Police dog candidates often come from proven bloodlines with a documented lineage of quality working offspring. German Shepherds are a common choice of breeds because of their superior intelligence, versatility, stability, energy, strength and adaptability, although other breeds have proven their ability to be an excellent K-9 candidate.

Selecting a working canine from these proven bloodlines can still be a daunting task. There are certain characteristics that are necessary for a good police dog; they include temperament, courage, endurance, sharpness, and instinctive drive. Most police dog candidates have these positive traits to some degree, but not all dogs exhibit the proper balance required of a good working canine. Testing the candidates can show us how each of their characteristics manifest themselves in certain scenarios, thus allowing us to pick the better dogs. This series of tests is designed to gauge the dogs base level of performance in each of these traits.

Once a dog is chosen as a BCSO K-9 trainee, it will go through a Florida Department of Law Enforcement approved Patrol K-9 training course. The K9 Patrol Training Course consist of 400 hours of training, which covers obedience, man work (physical apprehension), recalls, tracking, building searches and agility training. Once a canine completes the patrol training course, the handler and his K-9 still have to be certified by two FDLE approved evaluators. After the K-9 team passes certification, they will go through additional training in narcotics or explosives detection.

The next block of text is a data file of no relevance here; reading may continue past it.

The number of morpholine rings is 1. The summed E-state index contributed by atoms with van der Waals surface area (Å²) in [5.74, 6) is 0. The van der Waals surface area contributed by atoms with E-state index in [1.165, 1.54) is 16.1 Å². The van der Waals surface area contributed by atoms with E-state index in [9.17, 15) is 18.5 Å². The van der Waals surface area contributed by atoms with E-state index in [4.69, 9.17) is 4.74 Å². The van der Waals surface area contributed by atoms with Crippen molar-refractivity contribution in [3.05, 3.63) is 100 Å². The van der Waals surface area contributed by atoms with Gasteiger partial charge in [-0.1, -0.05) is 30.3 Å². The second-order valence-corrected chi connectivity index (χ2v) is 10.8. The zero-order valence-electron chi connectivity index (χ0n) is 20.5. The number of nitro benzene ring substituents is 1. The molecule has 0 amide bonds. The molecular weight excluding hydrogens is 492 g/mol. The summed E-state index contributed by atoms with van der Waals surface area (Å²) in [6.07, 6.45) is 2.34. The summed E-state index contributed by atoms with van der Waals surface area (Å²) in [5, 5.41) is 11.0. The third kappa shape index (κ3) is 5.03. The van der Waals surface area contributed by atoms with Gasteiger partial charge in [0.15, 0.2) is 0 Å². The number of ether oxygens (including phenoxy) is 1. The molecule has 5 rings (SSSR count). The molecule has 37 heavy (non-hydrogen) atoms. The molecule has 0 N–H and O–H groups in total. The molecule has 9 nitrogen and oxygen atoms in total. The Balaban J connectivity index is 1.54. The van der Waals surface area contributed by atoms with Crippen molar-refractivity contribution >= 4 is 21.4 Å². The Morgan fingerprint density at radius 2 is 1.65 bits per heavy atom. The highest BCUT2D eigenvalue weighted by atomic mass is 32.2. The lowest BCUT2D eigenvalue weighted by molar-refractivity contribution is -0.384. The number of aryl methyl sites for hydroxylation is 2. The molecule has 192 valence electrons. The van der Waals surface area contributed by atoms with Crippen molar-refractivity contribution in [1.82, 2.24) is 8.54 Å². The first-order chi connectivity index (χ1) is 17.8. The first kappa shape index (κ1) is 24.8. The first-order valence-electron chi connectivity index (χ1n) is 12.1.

After the K-9 team passes their certification(s), the training does not stop.Continuous maintenance training must be conducted or the canines will lose proficiency in their trained tasks. Every Wednesday, all K-9 teams meet to stay proficient by providing new training challenges to both the K-9 handler and canine partner. This training will cover basic obedience, building searches, area searches, bite work and drug searches; but also allow trainers to cover unique scenarios encountered by other K-9 Teams on actual calls or advanced tactical training and deployment with other specialty units such as SWAT, Ag/Marine, and FWC.

The Brevard County Sheriff’s Office has received several generous donations from local residents and businesses, which offsets the cost of purchasing a new canine. Monetary donations are not the only way local businesses support the K-9 Unit. Braden Kitchens generously gave the K-9 Unit access to their building so we can train the canine in building searches. The K-9 Unit is always actively looking for new areas and buildings to train in. This support provides a “win” for all involved by providing a law enforcement presence to businesses during training, and new opportunities for K-9 Teams to train in realistic environments.